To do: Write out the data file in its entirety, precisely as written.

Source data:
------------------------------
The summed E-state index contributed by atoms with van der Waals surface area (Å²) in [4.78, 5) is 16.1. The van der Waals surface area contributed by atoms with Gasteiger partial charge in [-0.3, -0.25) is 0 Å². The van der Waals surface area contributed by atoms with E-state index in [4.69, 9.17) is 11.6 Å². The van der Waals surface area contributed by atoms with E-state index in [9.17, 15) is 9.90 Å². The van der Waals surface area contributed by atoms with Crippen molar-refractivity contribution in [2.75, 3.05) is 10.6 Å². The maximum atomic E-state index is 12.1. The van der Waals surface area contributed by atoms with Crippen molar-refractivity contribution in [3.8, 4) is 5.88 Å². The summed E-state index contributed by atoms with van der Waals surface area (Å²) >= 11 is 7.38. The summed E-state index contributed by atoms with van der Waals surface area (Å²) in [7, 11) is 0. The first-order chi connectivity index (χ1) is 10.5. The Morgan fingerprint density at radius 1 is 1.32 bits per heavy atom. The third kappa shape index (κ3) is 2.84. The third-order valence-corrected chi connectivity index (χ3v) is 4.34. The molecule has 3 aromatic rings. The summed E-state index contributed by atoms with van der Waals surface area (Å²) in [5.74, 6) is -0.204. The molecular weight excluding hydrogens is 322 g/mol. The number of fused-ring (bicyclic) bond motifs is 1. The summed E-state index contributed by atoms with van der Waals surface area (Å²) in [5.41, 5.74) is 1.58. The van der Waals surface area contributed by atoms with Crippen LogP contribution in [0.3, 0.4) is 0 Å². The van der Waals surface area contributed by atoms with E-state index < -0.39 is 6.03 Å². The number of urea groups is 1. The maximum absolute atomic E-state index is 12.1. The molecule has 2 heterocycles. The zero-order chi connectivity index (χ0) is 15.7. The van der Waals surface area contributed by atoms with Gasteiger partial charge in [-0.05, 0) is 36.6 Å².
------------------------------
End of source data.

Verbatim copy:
The summed E-state index contributed by atoms with van der Waals surface area (Å²) in [4.78, 5) is 16.1. The van der Waals surface area contributed by atoms with Gasteiger partial charge in [-0.3, -0.25) is 0 Å². The van der Waals surface area contributed by atoms with E-state index in [4.69, 9.17) is 11.6 Å². The van der Waals surface area contributed by atoms with E-state index in [9.17, 15) is 9.90 Å². The van der Waals surface area contributed by atoms with Crippen molar-refractivity contribution in [2.75, 3.05) is 10.6 Å². The maximum atomic E-state index is 12.1. The van der Waals surface area contributed by atoms with Crippen molar-refractivity contribution in [3.8, 4) is 5.88 Å². The summed E-state index contributed by atoms with van der Waals surface area (Å²) >= 11 is 7.38. The summed E-state index contributed by atoms with van der Waals surface area (Å²) in [7, 11) is 0. The first-order chi connectivity index (χ1) is 10.5. The Morgan fingerprint density at radius 1 is 1.32 bits per heavy atom. The third kappa shape index (κ3) is 2.84. The third-order valence-corrected chi connectivity index (χ3v) is 4.34. The molecule has 3 aromatic rings. The summed E-state index contributed by atoms with van der Waals surface area (Å²) in [5.74, 6) is -0.204. The molecular weight excluding hydrogens is 322 g/mol. The number of fused-ring (bicyclic) bond motifs is 1. The summed E-state index contributed by atoms with van der Waals surface area (Å²) in [5.41, 5.74) is 1.58. The van der Waals surface area contributed by atoms with Crippen LogP contribution in [0.3, 0.4) is 0 Å². The van der Waals surface area contributed by atoms with E-state index < -0.39 is 6.03 Å². The number of urea groups is 1. The maximum absolute atomic E-state index is 12.1. The molecule has 2 heterocycles. The zero-order chi connectivity index (χ0) is 15.7. The van der Waals surface area contributed by atoms with Gasteiger partial charge in [-0.05, 0) is 36.6 Å².